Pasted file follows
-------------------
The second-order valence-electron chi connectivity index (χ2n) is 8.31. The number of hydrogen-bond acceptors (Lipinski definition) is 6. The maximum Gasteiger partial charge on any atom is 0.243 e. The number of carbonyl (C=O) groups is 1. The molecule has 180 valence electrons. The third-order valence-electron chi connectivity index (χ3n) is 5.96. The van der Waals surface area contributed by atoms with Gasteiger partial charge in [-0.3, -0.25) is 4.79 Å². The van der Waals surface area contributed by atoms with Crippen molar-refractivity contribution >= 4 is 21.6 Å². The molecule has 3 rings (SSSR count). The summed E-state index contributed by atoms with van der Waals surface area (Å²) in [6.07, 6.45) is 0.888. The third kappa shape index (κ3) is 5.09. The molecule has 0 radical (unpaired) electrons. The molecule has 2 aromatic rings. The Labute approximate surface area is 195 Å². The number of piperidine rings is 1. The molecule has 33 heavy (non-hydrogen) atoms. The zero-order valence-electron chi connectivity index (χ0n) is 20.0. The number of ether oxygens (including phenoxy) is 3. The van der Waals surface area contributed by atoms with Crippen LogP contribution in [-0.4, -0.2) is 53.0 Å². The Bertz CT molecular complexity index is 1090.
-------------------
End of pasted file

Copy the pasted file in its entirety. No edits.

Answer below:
The second-order valence-electron chi connectivity index (χ2n) is 8.31. The number of hydrogen-bond acceptors (Lipinski definition) is 6. The maximum Gasteiger partial charge on any atom is 0.243 e. The number of carbonyl (C=O) groups is 1. The molecule has 180 valence electrons. The third-order valence-electron chi connectivity index (χ3n) is 5.96. The van der Waals surface area contributed by atoms with Gasteiger partial charge in [-0.3, -0.25) is 4.79 Å². The van der Waals surface area contributed by atoms with Crippen molar-refractivity contribution >= 4 is 21.6 Å². The molecule has 3 rings (SSSR count). The summed E-state index contributed by atoms with van der Waals surface area (Å²) in [6.07, 6.45) is 0.888. The third kappa shape index (κ3) is 5.09. The molecule has 0 radical (unpaired) electrons. The molecule has 2 aromatic rings. The Labute approximate surface area is 195 Å². The number of piperidine rings is 1. The molecule has 33 heavy (non-hydrogen) atoms. The zero-order valence-electron chi connectivity index (χ0n) is 20.0. The number of ether oxygens (including phenoxy) is 3. The van der Waals surface area contributed by atoms with Crippen LogP contribution in [-0.4, -0.2) is 53.0 Å². The Bertz CT molecular complexity index is 1090.